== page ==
At Ock Pop Tok, which means East meets West, we take a dyeing and weaving workshop under a traditional Lao wooden house beside the Mekong.
“ Ten years ago I stumbled across some weaving villages in Northern Laos and learned how integral silk weaving has been to Lao culture,” says Brit Joanna Smith who runs Ock Pop Tok with a local partner. “We are trying to help reinvigorate this remarkable tradition and our master craftspeople also teach their skills to visitors. In addition, we share traditional Lao meals with our students to help foster friendships.”
Long boat up the Mekong River
We spend a day on a longboat up the Mekong River and see a kaleidoscope of local river life. Fisherman throw their nets from boats, children splash in the velvet shallows, women collect river weeds, water buffalo roll in the mud, farmers tend their vegetable plots. At the sacred Pak Ou Caves, gouged from limestone karsts, we discover thousands of Buddhas high above the water, which is tinted orange like the monks’ habits by the sun’s dying rays. Our guide explains, “These are old and damaged Buddhas that have been retired here in peace.”
When it gets dark, vendors set up their displays at Luang Prabang’s mellow night market. We wander undisturbed along the stalls, lit by colored lanterns, choosing delicately patterned silk scarves, rice paper light fixtures pressed with flowers, Hmong embroidery and silver jewellery, and even antique opium scales. In a nearby street, food stalls offer inexpensive and delectable Lao specialties such as laap, spicy marinated meat or fish with vegetables.
We can’t get enough of the remarkable local food.
At the magnificent food market vendors arrange neat piles of basil, eggplants and bananas. Pyramids of red, brown and golden rice sit beside sparkling fresh Mekong river fish. Mothers in traditional Lao sarongs select eggs, paw paws and tomatoes, fermented fish paste, and jewel-bright chiles. A woman with a shoulder yoke carries baskets of watercress; a child grasps a live chicken; bouquets of gardenias perfume the morning sunshine.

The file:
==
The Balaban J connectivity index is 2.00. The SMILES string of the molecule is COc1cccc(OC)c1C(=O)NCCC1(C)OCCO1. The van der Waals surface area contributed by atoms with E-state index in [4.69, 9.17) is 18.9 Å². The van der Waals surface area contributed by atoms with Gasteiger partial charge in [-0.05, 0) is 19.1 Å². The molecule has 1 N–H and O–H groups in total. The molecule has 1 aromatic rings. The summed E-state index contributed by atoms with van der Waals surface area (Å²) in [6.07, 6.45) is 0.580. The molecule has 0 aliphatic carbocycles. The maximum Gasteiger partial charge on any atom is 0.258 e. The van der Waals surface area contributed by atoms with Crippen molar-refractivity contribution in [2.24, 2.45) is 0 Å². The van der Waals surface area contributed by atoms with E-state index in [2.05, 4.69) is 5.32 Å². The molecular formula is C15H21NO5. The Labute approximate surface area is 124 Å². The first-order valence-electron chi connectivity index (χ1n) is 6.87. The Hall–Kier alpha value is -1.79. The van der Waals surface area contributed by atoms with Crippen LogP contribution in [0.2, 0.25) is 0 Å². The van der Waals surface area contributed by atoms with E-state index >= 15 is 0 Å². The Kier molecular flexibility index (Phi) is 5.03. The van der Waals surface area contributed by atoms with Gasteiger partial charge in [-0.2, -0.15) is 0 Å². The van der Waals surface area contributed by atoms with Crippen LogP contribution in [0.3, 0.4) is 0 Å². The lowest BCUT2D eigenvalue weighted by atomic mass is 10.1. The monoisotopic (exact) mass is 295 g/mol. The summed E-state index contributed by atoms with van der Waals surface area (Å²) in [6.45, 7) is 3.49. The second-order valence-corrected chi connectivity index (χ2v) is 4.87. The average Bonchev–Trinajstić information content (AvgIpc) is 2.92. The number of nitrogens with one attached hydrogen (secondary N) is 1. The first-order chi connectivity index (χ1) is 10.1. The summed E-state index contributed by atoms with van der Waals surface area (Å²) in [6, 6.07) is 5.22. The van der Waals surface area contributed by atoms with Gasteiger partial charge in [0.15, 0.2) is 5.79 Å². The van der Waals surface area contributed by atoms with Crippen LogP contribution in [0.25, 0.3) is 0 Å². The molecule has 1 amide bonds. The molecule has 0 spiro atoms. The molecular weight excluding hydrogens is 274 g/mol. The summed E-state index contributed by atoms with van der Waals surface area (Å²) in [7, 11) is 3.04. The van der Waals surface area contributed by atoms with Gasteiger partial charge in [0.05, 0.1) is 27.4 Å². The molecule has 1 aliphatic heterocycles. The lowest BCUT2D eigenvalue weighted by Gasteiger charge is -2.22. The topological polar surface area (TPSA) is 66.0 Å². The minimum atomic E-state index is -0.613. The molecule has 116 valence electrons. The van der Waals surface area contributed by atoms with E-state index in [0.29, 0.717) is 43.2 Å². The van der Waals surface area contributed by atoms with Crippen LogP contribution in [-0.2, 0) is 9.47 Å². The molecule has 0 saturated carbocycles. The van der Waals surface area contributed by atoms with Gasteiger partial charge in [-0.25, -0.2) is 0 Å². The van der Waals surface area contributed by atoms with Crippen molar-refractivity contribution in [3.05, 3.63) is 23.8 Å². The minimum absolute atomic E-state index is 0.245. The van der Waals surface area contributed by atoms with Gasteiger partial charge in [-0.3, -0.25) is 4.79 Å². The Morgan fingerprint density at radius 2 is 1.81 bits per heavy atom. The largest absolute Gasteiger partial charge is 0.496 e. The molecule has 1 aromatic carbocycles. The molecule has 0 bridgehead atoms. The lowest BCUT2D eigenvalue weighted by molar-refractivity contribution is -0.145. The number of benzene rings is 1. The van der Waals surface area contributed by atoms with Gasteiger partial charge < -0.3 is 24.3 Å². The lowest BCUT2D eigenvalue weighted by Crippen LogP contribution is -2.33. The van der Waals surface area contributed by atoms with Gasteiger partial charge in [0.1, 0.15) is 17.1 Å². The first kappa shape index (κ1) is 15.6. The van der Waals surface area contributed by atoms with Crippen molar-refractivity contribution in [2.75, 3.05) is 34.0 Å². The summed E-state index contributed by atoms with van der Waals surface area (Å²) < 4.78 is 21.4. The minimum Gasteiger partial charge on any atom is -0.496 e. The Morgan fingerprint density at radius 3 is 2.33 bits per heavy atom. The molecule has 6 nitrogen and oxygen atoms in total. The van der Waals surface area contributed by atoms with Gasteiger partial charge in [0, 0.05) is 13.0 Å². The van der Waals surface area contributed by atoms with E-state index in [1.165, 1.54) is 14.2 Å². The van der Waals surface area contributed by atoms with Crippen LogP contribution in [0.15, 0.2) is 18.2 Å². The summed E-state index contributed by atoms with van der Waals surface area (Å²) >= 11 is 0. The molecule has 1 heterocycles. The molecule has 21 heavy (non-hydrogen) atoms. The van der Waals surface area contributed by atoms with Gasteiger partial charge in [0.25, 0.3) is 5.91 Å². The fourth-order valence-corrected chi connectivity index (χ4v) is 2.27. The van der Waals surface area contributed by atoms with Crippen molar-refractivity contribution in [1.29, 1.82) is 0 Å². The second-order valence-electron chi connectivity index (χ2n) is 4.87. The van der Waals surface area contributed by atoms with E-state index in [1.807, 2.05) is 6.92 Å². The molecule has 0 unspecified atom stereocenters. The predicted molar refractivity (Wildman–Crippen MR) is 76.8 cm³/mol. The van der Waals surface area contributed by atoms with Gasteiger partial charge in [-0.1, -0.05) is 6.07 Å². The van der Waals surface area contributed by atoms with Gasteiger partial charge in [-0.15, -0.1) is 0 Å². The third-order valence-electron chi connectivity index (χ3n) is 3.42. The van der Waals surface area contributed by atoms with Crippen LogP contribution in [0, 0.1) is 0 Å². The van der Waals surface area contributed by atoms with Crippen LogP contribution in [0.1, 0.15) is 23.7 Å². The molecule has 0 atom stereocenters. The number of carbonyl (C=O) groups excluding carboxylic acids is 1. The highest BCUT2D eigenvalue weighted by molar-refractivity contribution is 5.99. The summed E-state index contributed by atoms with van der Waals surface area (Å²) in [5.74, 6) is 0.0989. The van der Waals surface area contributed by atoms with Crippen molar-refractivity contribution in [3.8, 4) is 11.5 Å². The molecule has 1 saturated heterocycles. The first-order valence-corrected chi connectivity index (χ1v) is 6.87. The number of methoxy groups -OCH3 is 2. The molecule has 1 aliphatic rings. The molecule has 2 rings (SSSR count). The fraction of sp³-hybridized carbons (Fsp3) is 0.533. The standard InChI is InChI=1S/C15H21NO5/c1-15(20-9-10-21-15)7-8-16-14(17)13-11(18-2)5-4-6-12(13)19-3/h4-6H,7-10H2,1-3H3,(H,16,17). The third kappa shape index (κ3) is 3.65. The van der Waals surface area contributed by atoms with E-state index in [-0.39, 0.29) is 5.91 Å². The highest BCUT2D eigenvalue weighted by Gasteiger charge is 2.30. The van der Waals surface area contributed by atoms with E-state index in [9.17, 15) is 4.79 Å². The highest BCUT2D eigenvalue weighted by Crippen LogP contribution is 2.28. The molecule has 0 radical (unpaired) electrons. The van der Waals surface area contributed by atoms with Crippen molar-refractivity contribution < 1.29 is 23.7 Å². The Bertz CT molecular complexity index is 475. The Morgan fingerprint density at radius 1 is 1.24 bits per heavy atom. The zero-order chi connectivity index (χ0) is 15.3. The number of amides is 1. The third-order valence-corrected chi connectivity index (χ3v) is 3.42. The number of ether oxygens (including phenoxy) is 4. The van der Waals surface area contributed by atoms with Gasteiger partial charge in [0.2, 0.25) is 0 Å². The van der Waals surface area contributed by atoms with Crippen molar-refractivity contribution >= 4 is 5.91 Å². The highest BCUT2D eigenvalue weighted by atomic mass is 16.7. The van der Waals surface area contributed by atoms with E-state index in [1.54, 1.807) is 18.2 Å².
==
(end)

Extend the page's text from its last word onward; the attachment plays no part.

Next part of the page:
We enjoy a lunch of watercress soup and local buffalo mozzarella, tomato and basil salad at L’ Elephant, savoring also its sumptuous ode to colonial Asia on its terrace decked out with rattan chairs. At 3 Nagas we devour fiery kaipen, a rustic nori made from pressed and dried river weeds that are fried with chilli, sesame seeds, garlic and buffalo skin paste, and knap, delicate parcels of river fish with local vegetables and herbs wrapped in banana leaves.
On our final day, we climb the 328 steps to the temple on Mount Phousi, right in the heart of town. Luang Prabang is spread before us in a tropical patchwork…its slow-motion traffic of bicycles and tuk tuks, its splotches of orange and black as monks with parasols stroll the footpaths, its red-trimmed blue longboats plying the latte-colored Mekong, its pastel-shuttered verandas, its golden temples soaring above mango and frangipani trees.
Everyone has their favorite story about Luang Prabang. I’d love to hear what yours is.